Queue Jumper

In an Australian context, the Department of Immigration sets an amount of new immigrants allowed into Australia each year. The amount is made up of both an offshore and onshore component (see above). The Australian Government has said that for every person who arrives in Australia above the allocated number for onshore people, they will deduct one person from the offshore component. Thus, people who claim asylum once they are in Australia are seen as 'jumping the queue' of those in the offshore component. For various reasons, people who claim asylum once in Australia often do not have the opportunity to apply offshore. Often the country they are coming from does not support the program, or they face persecution over their reasons for applying. Applying for asylum once in Australia is not illegal, it is in line with UN protocol.


The 1951 Convention relating to the Status of Refugees defines a refugee as someone who:

"owing to a well-founded fear of being persecuted for reasons of race, religion, nationality, membership of a particular social group, or political opinion, is outside the country of his nationality, and is unable to or, owing to such fear, is unwilling to avail himself of the protection of that country..."

What this means is a refugee is someone who is outside their home country because they believe they could be punished or harassed for the reasons listed above and cannot be protected by their government.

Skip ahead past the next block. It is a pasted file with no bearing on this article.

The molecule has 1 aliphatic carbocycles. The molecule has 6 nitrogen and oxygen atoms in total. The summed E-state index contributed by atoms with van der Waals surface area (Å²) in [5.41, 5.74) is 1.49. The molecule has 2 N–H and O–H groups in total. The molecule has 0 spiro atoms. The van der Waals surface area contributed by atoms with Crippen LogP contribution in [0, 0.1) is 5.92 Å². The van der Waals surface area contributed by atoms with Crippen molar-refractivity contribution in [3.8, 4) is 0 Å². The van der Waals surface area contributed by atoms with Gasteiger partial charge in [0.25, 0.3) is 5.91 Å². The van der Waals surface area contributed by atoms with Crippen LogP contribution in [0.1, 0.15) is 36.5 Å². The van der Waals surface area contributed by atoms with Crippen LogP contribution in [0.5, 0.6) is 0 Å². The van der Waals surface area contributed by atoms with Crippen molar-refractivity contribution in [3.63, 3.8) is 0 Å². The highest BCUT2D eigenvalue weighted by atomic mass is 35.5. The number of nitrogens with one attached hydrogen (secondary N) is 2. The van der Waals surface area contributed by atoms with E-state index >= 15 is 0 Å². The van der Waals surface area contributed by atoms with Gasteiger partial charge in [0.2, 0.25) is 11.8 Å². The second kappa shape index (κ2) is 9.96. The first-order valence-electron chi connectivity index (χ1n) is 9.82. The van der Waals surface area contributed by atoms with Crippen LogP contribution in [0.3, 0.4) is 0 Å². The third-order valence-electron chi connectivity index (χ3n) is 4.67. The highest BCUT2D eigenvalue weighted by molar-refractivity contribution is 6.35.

Residential Housing Project

These are flexible housing systems in which people are housed or detained. They are a special provision made for women and children and allow for a family-style living situtation whilst still remaining in immigration detention.


A State is not just an area within a country, like New South Wales or Queensland. It is also any politically organised federation of people, under one government, usually residing in a specified land or territory. Countries and nations are classified states.

Stateless Person

A stateless person is someone who does not belong as a citizen to any state. Whilst a stateless person may also be a refugee, this is not always the case. For example, a person may leave their home state without persecution. Some people are also born into statelessness due to their parents either being stateless themselves, or unable to register the birth of their child.